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2018-10-19 18:39:31   •   ID: 2038

A Thick retouched Levallois Point from Bir Tarfawi

Figure 1
Figure 2
Figure 3
This is a small, 5 cm long and rather thick triangular "Levallois Point" with lateral retouches. Figure 1 shows the artifact from the ventral side, Figure 2 displays the facetted base and Figure 3 continuous retouches on one margin of the point.

Note that this Levallois point is conceptional very different from the points from the Levallois-Mousterian in the Levant and Europe, where delicate, sometimes elongated items are present: see here 1613 . It resembles similar points from the Nubian Complex.

Important data from the Western Oases on the Egyptian Middle Paleolithic / MSA come from Bir Tarfawi and to a lesser part from Bir Sahara East. These two basins have yield a sequence of five humid intervals with MP/MSA tools.

The last four cyclic humid phases, characterized by permanent lakes and separated by periods of aridity were present at Bir Tarfawi between 175-75 k.a. BP.

"Grey Lakes 1-3 and Green Lake" took place in the same basins. The earliest phase occurred in the "White Lakes", a separate and higher basin, dated to ca 175 k.a. with some reservation.

Gray Lake 1 with the important Site BT-14 is dated to MIS 5e (ca 130 k.a.), while the Green Lake was represented the last Pleistocene humid phase at 75 k.a. After MIS4 (ca 60 k.a.) hyper-arid conditions were present. The area was virtually abandoned during the periods of hyperaridity that separated the lacustrine events.

It is suggested, that the lakes existed in a savanna or wooded savanna landscape which supported large animals such as rhinoceros, giant buffalo, giraffe and giant camel but also wild ass and various antelopes and gazelles, hare, porcupine, and wild cat.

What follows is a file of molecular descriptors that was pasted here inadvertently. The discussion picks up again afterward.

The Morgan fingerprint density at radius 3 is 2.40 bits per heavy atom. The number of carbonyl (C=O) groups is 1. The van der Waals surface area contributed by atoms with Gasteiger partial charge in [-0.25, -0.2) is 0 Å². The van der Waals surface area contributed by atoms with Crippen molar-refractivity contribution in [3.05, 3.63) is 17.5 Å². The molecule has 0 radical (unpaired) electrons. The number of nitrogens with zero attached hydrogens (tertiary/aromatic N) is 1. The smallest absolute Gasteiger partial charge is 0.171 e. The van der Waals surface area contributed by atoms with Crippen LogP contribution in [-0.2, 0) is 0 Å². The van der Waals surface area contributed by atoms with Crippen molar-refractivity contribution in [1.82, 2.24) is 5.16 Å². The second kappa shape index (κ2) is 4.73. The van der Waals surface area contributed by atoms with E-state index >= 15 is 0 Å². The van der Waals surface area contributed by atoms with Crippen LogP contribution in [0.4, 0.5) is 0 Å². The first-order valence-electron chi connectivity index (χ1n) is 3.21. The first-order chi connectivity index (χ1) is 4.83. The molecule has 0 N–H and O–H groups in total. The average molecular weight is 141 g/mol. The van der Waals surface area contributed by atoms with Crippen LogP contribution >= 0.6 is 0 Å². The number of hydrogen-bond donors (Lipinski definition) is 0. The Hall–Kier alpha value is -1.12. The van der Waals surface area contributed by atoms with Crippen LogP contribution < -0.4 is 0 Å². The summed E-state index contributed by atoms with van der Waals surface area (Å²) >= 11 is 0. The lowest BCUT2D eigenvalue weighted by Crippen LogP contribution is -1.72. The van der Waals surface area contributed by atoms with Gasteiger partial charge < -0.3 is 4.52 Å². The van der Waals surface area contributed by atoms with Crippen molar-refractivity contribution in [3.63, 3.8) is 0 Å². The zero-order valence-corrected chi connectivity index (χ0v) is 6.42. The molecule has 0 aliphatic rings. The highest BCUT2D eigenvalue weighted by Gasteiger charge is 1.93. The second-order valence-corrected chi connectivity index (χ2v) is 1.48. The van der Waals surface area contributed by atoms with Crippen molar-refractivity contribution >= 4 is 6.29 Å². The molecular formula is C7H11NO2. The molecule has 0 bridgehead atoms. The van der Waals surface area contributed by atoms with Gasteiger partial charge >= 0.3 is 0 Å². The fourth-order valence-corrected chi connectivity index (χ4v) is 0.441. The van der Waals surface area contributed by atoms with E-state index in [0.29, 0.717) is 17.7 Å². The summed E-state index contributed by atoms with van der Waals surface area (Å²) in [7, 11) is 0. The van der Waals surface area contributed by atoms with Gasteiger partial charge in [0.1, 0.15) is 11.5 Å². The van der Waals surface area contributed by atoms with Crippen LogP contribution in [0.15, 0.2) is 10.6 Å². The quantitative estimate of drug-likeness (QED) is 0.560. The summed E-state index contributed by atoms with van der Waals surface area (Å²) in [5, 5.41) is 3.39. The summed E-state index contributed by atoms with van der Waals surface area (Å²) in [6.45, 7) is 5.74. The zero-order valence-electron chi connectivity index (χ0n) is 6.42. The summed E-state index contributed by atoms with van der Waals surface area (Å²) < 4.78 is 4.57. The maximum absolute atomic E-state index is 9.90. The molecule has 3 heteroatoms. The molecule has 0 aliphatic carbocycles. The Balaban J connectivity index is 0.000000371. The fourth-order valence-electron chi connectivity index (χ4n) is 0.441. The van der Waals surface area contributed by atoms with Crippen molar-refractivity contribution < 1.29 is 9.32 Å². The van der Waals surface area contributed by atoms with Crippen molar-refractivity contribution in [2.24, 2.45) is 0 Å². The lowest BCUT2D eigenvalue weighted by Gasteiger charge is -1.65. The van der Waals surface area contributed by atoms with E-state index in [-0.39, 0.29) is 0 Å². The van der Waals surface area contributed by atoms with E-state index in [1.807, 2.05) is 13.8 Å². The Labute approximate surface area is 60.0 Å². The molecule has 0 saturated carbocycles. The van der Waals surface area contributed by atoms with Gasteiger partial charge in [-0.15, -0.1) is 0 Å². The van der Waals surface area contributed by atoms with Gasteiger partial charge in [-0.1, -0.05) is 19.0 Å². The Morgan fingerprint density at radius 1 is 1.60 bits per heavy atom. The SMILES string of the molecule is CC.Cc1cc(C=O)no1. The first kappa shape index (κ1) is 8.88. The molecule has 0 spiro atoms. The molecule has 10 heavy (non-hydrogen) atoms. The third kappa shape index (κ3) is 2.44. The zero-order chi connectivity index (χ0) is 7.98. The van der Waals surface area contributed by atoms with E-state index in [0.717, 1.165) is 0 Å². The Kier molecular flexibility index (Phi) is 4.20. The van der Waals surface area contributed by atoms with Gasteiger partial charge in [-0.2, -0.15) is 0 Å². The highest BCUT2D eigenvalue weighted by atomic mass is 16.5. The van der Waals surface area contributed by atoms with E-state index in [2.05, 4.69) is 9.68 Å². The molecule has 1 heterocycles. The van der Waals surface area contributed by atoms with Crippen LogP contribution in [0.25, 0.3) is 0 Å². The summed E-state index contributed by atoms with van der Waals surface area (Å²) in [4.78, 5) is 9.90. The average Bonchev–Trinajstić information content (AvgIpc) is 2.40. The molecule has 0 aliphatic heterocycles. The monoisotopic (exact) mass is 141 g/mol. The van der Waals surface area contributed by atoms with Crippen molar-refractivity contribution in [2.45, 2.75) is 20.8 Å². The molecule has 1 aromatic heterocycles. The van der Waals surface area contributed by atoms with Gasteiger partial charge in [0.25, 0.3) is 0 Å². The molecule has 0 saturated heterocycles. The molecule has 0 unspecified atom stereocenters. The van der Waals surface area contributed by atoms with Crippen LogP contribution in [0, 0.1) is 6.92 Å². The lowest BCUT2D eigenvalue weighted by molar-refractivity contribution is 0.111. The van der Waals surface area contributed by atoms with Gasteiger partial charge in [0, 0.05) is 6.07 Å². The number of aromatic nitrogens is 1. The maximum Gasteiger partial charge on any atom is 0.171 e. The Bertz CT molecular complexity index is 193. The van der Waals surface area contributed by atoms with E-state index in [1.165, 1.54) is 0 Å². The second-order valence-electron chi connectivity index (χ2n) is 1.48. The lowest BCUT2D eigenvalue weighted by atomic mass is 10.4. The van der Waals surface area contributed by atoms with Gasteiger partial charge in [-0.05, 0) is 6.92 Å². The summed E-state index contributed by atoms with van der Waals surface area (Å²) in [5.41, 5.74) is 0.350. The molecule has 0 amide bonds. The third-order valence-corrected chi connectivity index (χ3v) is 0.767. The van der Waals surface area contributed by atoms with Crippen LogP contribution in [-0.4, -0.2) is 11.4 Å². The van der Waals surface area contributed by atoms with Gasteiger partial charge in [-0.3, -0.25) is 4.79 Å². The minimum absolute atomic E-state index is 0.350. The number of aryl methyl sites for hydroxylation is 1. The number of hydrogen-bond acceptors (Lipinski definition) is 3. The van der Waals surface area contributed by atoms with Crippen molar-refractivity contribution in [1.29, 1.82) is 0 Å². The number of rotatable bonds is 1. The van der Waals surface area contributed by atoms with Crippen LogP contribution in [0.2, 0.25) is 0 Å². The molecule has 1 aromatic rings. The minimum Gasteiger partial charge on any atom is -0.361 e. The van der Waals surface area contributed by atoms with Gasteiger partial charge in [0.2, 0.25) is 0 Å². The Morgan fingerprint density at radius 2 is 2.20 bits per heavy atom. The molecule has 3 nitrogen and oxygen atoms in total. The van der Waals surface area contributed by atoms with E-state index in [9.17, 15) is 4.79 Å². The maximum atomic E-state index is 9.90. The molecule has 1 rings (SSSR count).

Fish were present in the lakes, including species that today are found only in the Nile, Chad and Niger basins, evidencing that the lakes were occasionally part of a regional drainage system.

There are several Middle Paleolithic /MSA sites, that are associated with the lake deposits.

Sites occur in a variety of settings, each with distinctive assemblages of artifacts and apparently used in different ways.

It is interesting that during these 100 k.a. neither the ways of raw material procurement / processing nor the settlement system changed. The Nubian Levallois technology was restricted to specific MIS5 scatters.

Most of artifacts are made of quartzitic sandstone of various colors and textures. Workshops for these materials lie 3–5km east of Bir Tarfawi, where outlines of pits and trenches are still present on the surface and the surrounding area is littered with thick flakes and other workshop debris, but almost no cores or tools.

The basic system of lithic production was the classic and Nubian Levallois debitage. The main tool classes comprise scrapers, "Mousterian Points", denticulates and notches.

The only evident changes are the presence of bifacial foliates around 130 k.a., and of stemmed ("Aterian") tools, which were found on the surface and were tentatively dated to the end of the Green Phase under already arid conditions about 70 k.a. Neither of these is likely to have been a local development.

The apparent differences in the faunal content among sites in different settings may reflect variations in activities carried out at the sites. Sites embedded in fossil hydromorphic soils, characterized by low artefact densities, indicate limited use, probably comprising several brief phases and these only during very dry years.

Sites embedded in beach sands were accessible for a greater part of the year, but probably not during the season of highest water, presumably in summer.

Suggested Readings:

Gertrude Caton-Thompson, The Kharga Oasis in Prehistory (London, 1952).

The Prehistory of Dakhla Oasis and Adjacent Desert (Wroclaw, 1977).

Wendorf, Schild, Close, et al, Egypt during the Last Interglacial: The Middle Paleolithic of Bir Tafawi and Bir Sahara East (New York, 1993).